Daniel Dueck: Song Birds for the Deaf
Lily van der Stocker
Allston Skirt Gallery
450 Harrison Avenue
Through January 7
Hours: Wednesday through Saturday 11 to 5 PM
Once again Allston Skirt presents a tandem of shows that focus on youth, whimsy and funkiness. Dueck is doing something about birds and van der stoker is making scratchy little drawings with text. Other folks, whom I respect, appear to support and admire the work. It is getting serious critical and curatorial attention but I just feel out of the loop. What is it that I don’t get? Have I grown too old for whimsy? This work just seems too art school for me. Where do these ideas come from and what is sustaining them? When do we outgrow this and start getting serious? Or am I just getting to be ever more the curmudgeon?
New American Paintings: Number 55
Open Studio Press
450 Harrison Avenue
The gallery of Steve Zevitas’s Open Studio Press was closed during the recent First Friday openings. Too bad, as I always enjoy chatting with him. But I did recently receive the latest issue of the bimonthly, juried publication featuring painters and mark makers who won the competition for the Pacific Coast edition.
I have long discussed and debated with Steve the mandate for painting to the exclusion of all other material and process. It strikes me as reactionary and cutting against the grain of the expansive contemporary scene. Why fall back on such traditional limitations? That said there is an endless range of possibilities. Truly there will always be painting. So it is enjoyable to thumb through the latest volumes which work their way by region around the country.
In this case virtually all of the included artists were unfamiliar and hence the potential for insight and discovery. Of course there are limits to viewing art through reproductions. The original is inevitably better or worse. In terms of style and manner this volume appears to include all the usual suspects from realism and representation, stripes and non objective, whimsy (see Allston Skirt above) and mark making. It was relatively easy to identify aspects of race and gender, rage, serenity and ennui. Here are a few random highlights. The paint by number blue drawings by Michiko Yoo. Reminded me of works by Andy Warhol from the 60s that pursued that theme. These are busier and less ironic. Thought the geometric abstractions by Leslie Wilkes were derivative, strident and labored. The plaid grids of Maggie Tennesen are compelling and subtle. The goofy, big headed kids by David Stratas are just awful. The figurative paintings by Jonathan Parker play the race card ineptly. The monochromes of Megan Murphy were virtually undecipherable. Clearly you have to see her actual paintings to form an adequate opinion. Ditto the interesting looking abstractions of Joe Macca. The illustrative, pop, grisaille nostalgic images of David Lyle remind me of recent work by Marty Mull. Interesting. The architectonic renderings of Liam Jones, ersatz sets from “Dangerous Housewives” are featured on the cover. So they must be good. Meg Harders and Tanya Hastings do trees differently. Joseph Gerges draws the figure strongly like Al Leslie. I wonder how carefully Sherie Franssen has been looking at Cecily Brown? I would like to see more of her work. Tom Fowler, Ha Ha. The blue monochrome, realist fantasies of Tony de los Rayes remind me of current Mark Tansey without all the philosophy. He made the back cover so must be doing something right. Ready for prime time.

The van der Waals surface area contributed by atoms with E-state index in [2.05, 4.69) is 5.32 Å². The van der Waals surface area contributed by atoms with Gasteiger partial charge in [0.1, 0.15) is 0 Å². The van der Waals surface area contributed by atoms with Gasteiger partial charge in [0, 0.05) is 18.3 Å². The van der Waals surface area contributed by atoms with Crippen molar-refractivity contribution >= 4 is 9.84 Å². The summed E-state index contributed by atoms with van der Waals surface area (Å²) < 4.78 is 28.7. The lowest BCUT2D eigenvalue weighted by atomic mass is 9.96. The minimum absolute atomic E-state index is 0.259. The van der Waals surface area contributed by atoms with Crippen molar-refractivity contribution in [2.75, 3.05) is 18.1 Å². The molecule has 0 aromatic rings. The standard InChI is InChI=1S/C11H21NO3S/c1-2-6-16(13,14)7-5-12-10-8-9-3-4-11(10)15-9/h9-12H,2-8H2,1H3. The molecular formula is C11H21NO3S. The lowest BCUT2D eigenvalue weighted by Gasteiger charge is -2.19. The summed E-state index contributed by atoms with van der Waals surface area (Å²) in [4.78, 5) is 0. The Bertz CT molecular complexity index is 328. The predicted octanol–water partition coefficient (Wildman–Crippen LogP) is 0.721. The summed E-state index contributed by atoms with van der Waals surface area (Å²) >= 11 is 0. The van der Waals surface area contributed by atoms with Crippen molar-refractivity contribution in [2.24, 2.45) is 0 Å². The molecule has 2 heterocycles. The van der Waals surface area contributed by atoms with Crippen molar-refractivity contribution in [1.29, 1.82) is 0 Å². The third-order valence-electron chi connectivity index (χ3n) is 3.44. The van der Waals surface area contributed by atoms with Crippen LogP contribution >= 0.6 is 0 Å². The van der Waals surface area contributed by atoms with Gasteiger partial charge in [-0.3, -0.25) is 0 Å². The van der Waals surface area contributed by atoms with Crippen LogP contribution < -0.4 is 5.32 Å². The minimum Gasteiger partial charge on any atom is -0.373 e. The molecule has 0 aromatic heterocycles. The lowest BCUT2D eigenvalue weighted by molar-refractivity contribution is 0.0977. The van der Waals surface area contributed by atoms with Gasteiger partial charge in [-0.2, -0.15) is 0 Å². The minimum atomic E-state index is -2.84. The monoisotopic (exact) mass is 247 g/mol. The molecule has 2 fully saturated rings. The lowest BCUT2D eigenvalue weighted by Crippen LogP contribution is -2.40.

Big Red Green
Exhibition, Event & Fundraiser
Boston Center for the Arts, Mills Gallery
539 Tremont Street, South End
January 28, 7 to 10 PM
Music by Gretchen Elise
Admission $12 at the door. Raffle of stuff, 9:30 PM
Looking forward to the gala benefit event and exhibition, one night only, for the web magazine Big Red & Shiny. They are doing wonderful work getting the word out. Let’s support them to the max. The theme of the evening is art and money. I will be showing a selection of ten images from a new series of large digital prints of currency. It takes money to raise money.
All images are courtesy of the respective venues.
Charles Giuliano is a Boston based artist, curator and critic. He is a contributor to Nyartsmagazine, and the director of exhibitions for The New England School of Art & Design at Suffolk University. He periodically sends his column "Maverick Arts" via email, and Big Red & Shiny is proud to reprint it here.